A six-year old was asked where his grandma lived. “Oh,” he said, “She lives at the airport, and when we want her we just go get her. Then when we’re done having her visit, we take her back to the airport.”
Such is the life of the long distance grandparent. In this ever-changing, mobile society families are often scattered throughout the world. It’s more of a challenge financially and emotionally to bond with grandchildren who are thousands of miles away. But it can be done.
1. Phone Calls – Voice and Video
Do not fear technology. Skype is free software easily downloaded to your home computer, which allows you to video conference with family anywhere. You will need a computer and either a built-in or separate web camera. You see the kids in living color and they see you. My two year old granddaughter in Oregon loves to “talk” to my parrot on Skype, and he always talks back.
Regular phone calls are just as welcome, especially when you call specifically for your grandchild and not as an afterthought to a call to their parents. You have the time and patience to really listen to what’s important to the kids when other adults often don’t.
All children love to receive mail and some love to send it. Send them postcards, greeting cards, notes, pictures, treats and treasures. Don’t let a holiday go by without mail from you. Bake a special treat and send it to them. Send them magazine articles or newspaper clippings and use commemorative stamps and stickers to brighten up the envelope. Send them fancy stationary and stamped envelopes addressed to you – you might get an answer. Most kids are computer savvy at a young age and will enjoy exchanging emails with you.
If you sew, make a special outfit or a blanket or quilt. If you’re a woodworker, make a birdhouse or toy and paint their name on it. If you are a crafty person, create a special gift just for them, like a box to keep their treasures in or stained glass to hang in their window. Ship them off and these will become heirlooms they’ll pass down to their own kids.
4. Family Mementos and Scrapbooks
When he or she is old enough, send a precious family memento like a Christmas ornament, doll, or piece of jewelry that’s been in the family for years. Write the story behind it. These items will give them a sense of history and belonging to a family. Scrapbooks with old family pictures of great great grandparents and aunts and uncles are another way to connect and give them a sense of family history.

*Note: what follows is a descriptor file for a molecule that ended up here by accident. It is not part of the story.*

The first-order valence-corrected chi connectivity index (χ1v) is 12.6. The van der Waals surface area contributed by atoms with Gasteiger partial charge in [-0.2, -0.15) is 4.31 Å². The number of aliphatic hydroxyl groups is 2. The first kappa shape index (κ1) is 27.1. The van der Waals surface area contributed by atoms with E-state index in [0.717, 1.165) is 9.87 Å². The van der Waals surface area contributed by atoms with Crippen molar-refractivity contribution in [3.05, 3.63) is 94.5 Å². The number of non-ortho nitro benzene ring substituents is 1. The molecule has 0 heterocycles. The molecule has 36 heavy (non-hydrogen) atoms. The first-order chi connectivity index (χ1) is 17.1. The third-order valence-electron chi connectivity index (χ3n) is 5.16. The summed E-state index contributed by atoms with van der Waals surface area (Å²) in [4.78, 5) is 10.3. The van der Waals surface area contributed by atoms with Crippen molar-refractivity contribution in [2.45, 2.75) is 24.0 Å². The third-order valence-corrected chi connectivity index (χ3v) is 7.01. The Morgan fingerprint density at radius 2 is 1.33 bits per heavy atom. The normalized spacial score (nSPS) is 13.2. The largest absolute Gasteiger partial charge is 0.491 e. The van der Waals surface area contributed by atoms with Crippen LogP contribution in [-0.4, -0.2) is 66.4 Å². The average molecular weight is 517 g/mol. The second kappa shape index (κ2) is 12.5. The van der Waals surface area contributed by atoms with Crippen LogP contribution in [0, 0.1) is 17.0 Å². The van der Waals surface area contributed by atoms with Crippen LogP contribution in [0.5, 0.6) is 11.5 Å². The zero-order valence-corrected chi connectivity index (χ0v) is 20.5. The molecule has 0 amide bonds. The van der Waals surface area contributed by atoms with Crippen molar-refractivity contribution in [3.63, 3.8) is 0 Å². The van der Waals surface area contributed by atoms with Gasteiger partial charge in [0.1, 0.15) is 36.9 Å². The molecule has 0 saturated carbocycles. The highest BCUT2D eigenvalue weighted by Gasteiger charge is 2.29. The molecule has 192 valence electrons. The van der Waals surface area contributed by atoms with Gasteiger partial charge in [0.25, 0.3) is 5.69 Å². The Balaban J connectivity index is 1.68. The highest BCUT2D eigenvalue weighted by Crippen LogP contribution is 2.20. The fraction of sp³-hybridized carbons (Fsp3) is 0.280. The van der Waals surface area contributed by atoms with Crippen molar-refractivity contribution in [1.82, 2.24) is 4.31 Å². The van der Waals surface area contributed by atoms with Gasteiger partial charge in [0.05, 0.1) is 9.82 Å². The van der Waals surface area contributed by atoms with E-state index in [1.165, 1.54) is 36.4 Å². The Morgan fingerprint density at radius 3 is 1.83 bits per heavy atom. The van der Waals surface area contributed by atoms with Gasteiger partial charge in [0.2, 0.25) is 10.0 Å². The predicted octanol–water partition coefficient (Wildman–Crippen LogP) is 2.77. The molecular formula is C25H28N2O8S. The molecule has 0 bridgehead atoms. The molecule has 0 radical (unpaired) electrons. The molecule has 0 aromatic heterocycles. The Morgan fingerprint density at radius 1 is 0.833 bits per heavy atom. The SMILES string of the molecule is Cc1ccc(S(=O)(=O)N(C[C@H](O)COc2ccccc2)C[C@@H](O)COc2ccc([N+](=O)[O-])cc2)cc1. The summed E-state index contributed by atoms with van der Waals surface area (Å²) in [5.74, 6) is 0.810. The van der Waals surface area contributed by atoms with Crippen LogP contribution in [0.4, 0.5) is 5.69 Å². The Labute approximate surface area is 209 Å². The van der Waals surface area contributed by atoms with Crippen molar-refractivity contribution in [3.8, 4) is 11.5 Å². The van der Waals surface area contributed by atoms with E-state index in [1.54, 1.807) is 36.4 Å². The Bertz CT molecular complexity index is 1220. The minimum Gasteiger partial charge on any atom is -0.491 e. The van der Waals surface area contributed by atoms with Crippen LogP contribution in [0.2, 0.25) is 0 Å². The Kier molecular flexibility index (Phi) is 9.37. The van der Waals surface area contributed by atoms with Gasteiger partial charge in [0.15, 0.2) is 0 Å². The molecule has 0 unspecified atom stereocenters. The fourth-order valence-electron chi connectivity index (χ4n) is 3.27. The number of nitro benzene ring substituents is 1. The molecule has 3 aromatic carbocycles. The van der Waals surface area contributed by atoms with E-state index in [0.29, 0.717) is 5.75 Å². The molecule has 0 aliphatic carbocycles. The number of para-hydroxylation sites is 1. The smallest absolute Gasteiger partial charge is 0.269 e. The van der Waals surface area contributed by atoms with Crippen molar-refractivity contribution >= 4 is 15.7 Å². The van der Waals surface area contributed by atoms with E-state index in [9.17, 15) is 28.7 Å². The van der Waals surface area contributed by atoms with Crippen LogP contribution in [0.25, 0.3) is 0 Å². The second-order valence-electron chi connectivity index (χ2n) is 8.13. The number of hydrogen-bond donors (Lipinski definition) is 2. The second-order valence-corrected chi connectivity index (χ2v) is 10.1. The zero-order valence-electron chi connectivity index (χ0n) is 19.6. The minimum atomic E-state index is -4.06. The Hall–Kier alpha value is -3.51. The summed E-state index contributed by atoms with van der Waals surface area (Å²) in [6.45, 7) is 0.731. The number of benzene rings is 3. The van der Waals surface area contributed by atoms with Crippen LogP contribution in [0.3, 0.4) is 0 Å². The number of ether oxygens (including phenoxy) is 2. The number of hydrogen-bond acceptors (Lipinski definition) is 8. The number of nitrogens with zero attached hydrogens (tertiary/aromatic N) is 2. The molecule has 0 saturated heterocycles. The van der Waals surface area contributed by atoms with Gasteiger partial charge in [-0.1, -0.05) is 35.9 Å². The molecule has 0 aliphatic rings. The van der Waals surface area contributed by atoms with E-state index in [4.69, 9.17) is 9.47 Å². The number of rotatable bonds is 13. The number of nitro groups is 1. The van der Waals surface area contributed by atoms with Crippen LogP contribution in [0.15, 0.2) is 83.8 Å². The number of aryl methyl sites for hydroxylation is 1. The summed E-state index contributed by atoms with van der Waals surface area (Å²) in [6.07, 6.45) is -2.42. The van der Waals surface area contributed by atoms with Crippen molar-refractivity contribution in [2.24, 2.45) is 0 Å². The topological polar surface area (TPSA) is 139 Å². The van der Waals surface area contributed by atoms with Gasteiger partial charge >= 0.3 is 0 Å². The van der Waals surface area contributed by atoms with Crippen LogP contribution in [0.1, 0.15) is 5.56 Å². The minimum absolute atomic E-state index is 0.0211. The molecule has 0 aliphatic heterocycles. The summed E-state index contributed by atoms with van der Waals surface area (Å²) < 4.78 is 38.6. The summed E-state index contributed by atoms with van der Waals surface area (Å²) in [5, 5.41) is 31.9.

5. TV (Yes, TV)
Find out which TV shows are their favorites and watch some episodes yourself. My grandson loves to discuss his favorite shows with me on the phone and loves that I watch them (occasionally) too. We’ve had deep discussions about Sponge Bob and Squidward.
The most obvious solution to missing grandchildren is to visit them or help them to visit you. No matter where they live in the world there will at some point be a deal on airfare to get there. Become an expert on air travel. There are days, seasons, and small windows of opportunity to score a reasonable airfare anywhere in the world. Become an expert by reading travel sections in newspapers and magazines for the latest tips and tricks to budget travel.
7. Making Visits Count
I vividly remember a visit to my grandchildren in Memphis TN. The two older girls were beside themselves when they saw my car turn the corner and into their driveway. They jumped up and down and yelling “grandma,” “grandma,” and ran to the car. Their three year old brother had not seen me for more than a year. He got caught up in the frenzy and joined in the joyous celebration. When I got out of the car, he looked at me very seriously and asked, “Who are you?”
Things have changed. On our last, visit he hid my suitcase so I couldn’t leave. Never arrive for a visit empty-handed. Play games inside and out, draw, paint, sculpt with Playdough, watch the night sky for fairies (fireflies), Take walks, tell each other funny stories, fly kites, watch movies, sightsee, and read to each other. Hunt for lizards, butterflies and frogs, plant flowers, beach comb, and walk the dog. “Research” interesting subjects on the internet and sometimes just look at the moon. Make up silly songs. Their interests may range from mudpies to high fashion or high tech. Connect with them by a genuine interest in their interests.
Although I live more than 1,000 miles from one set of grandchildren and 5,000 miles from the other, we are very close. Visits are eagerly anticipated for months and filled with excitement, love and forever memories for all of us. I believe that absence truly does make the heart grow fonder and that it’s possible to build and maintain a bond with distant grandchildren as strong and close as if they lived next door.